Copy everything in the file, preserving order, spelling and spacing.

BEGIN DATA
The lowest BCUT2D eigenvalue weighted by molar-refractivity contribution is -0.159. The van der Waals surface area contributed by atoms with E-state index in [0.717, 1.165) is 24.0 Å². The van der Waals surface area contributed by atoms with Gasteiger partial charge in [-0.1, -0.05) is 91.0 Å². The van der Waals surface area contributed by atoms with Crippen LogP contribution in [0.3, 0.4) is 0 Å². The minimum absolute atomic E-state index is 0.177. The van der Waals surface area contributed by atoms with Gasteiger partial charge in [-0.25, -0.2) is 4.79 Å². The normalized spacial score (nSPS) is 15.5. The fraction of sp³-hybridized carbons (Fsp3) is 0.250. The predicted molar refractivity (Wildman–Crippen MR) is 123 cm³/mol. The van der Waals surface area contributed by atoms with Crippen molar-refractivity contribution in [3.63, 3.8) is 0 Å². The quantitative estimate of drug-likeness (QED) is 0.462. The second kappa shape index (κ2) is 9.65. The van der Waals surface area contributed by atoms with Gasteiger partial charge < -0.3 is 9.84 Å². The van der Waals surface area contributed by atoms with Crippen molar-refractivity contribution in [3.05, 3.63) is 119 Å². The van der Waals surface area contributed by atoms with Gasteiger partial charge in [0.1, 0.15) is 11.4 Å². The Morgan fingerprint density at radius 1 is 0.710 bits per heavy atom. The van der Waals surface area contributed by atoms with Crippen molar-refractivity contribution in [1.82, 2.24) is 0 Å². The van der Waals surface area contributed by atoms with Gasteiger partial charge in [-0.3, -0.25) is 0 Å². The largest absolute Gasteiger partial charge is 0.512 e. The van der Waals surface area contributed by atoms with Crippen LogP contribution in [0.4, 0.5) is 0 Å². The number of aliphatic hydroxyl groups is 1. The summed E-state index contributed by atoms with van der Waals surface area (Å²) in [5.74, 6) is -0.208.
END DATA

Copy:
The lowest BCUT2D eigenvalue weighted by molar-refractivity contribution is -0.159. The van der Waals surface area contributed by atoms with E-state index in [0.717, 1.165) is 24.0 Å². The van der Waals surface area contributed by atoms with Gasteiger partial charge in [-0.1, -0.05) is 91.0 Å². The van der Waals surface area contributed by atoms with Crippen LogP contribution in [0.3, 0.4) is 0 Å². The minimum absolute atomic E-state index is 0.177. The van der Waals surface area contributed by atoms with Gasteiger partial charge in [-0.25, -0.2) is 4.79 Å². The normalized spacial score (nSPS) is 15.5. The fraction of sp³-hybridized carbons (Fsp3) is 0.250. The predicted molar refractivity (Wildman–Crippen MR) is 123 cm³/mol. The van der Waals surface area contributed by atoms with Crippen molar-refractivity contribution in [3.63, 3.8) is 0 Å². The quantitative estimate of drug-likeness (QED) is 0.462. The second kappa shape index (κ2) is 9.65. The van der Waals surface area contributed by atoms with Gasteiger partial charge < -0.3 is 9.84 Å². The van der Waals surface area contributed by atoms with Crippen molar-refractivity contribution in [3.05, 3.63) is 119 Å². The van der Waals surface area contributed by atoms with Gasteiger partial charge in [0.1, 0.15) is 11.4 Å². The Morgan fingerprint density at radius 1 is 0.710 bits per heavy atom. The van der Waals surface area contributed by atoms with Crippen molar-refractivity contribution in [1.82, 2.24) is 0 Å². The van der Waals surface area contributed by atoms with Gasteiger partial charge in [-0.3, -0.25) is 0 Å². The largest absolute Gasteiger partial charge is 0.512 e. The van der Waals surface area contributed by atoms with Crippen LogP contribution in [0.4, 0.5) is 0 Å². The number of aliphatic hydroxyl groups is 1. The summed E-state index contributed by atoms with van der Waals surface area (Å²) in [5.74, 6) is -0.208.